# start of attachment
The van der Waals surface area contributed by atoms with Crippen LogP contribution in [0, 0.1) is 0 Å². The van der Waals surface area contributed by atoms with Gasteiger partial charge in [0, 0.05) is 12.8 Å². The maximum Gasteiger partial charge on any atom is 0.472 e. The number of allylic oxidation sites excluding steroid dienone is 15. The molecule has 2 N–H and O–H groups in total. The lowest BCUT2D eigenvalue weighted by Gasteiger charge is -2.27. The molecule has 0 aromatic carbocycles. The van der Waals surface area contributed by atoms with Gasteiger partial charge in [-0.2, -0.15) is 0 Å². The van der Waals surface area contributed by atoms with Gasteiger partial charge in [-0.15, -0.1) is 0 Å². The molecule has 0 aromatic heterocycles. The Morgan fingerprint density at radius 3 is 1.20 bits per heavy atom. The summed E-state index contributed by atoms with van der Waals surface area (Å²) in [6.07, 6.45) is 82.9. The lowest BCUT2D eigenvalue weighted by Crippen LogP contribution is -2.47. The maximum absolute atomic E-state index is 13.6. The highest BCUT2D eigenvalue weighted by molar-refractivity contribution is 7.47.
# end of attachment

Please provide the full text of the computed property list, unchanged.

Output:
The van der Waals surface area contributed by atoms with Crippen LogP contribution in [0, 0.1) is 0 Å². The van der Waals surface area contributed by atoms with Gasteiger partial charge in [0, 0.05) is 12.8 Å². The maximum Gasteiger partial charge on any atom is 0.472 e. The number of allylic oxidation sites excluding steroid dienone is 15. The molecule has 2 N–H and O–H groups in total. The lowest BCUT2D eigenvalue weighted by Gasteiger charge is -2.27. The molecule has 0 aromatic carbocycles. The van der Waals surface area contributed by atoms with Gasteiger partial charge in [-0.2, -0.15) is 0 Å². The van der Waals surface area contributed by atoms with Gasteiger partial charge in [-0.15, -0.1) is 0 Å². The molecule has 0 aromatic heterocycles. The Morgan fingerprint density at radius 3 is 1.20 bits per heavy atom. The summed E-state index contributed by atoms with van der Waals surface area (Å²) in [6.07, 6.45) is 82.9. The lowest BCUT2D eigenvalue weighted by Crippen LogP contribution is -2.47. The maximum absolute atomic E-state index is 13.6. The highest BCUT2D eigenvalue weighted by molar-refractivity contribution is 7.47.